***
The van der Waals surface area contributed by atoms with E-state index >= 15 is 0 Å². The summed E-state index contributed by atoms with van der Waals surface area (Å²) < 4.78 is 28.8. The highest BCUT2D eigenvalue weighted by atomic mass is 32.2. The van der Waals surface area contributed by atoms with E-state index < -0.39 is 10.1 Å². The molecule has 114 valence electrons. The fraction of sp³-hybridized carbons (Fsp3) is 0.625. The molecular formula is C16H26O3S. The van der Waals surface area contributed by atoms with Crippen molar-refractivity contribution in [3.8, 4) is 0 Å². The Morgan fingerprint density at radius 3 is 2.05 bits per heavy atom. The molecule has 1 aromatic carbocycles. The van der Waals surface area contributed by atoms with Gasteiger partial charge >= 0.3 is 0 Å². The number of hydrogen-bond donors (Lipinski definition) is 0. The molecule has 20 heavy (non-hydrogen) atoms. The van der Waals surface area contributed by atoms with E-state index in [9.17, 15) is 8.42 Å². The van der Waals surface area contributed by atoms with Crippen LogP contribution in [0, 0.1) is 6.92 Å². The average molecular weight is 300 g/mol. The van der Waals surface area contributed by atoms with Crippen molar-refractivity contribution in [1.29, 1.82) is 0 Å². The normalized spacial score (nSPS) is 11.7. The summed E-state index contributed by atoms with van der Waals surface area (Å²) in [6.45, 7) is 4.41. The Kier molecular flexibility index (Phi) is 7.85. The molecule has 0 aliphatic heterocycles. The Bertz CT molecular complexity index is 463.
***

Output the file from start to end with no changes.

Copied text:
The van der Waals surface area contributed by atoms with E-state index >= 15 is 0 Å². The summed E-state index contributed by atoms with van der Waals surface area (Å²) < 4.78 is 28.8. The highest BCUT2D eigenvalue weighted by atomic mass is 32.2. The van der Waals surface area contributed by atoms with E-state index < -0.39 is 10.1 Å². The molecule has 114 valence electrons. The fraction of sp³-hybridized carbons (Fsp3) is 0.625. The molecular formula is C16H26O3S. The van der Waals surface area contributed by atoms with Crippen molar-refractivity contribution in [3.8, 4) is 0 Å². The Morgan fingerprint density at radius 3 is 2.05 bits per heavy atom. The molecule has 1 aromatic carbocycles. The van der Waals surface area contributed by atoms with Gasteiger partial charge >= 0.3 is 0 Å². The number of hydrogen-bond donors (Lipinski definition) is 0. The molecule has 20 heavy (non-hydrogen) atoms. The van der Waals surface area contributed by atoms with E-state index in [9.17, 15) is 8.42 Å². The van der Waals surface area contributed by atoms with Crippen LogP contribution in [0, 0.1) is 6.92 Å². The average molecular weight is 300 g/mol. The van der Waals surface area contributed by atoms with Crippen molar-refractivity contribution in [1.29, 1.82) is 0 Å². The normalized spacial score (nSPS) is 11.7. The summed E-state index contributed by atoms with van der Waals surface area (Å²) in [6.45, 7) is 4.41. The Kier molecular flexibility index (Phi) is 7.85. The molecule has 0 aliphatic heterocycles. The Bertz CT molecular complexity index is 463.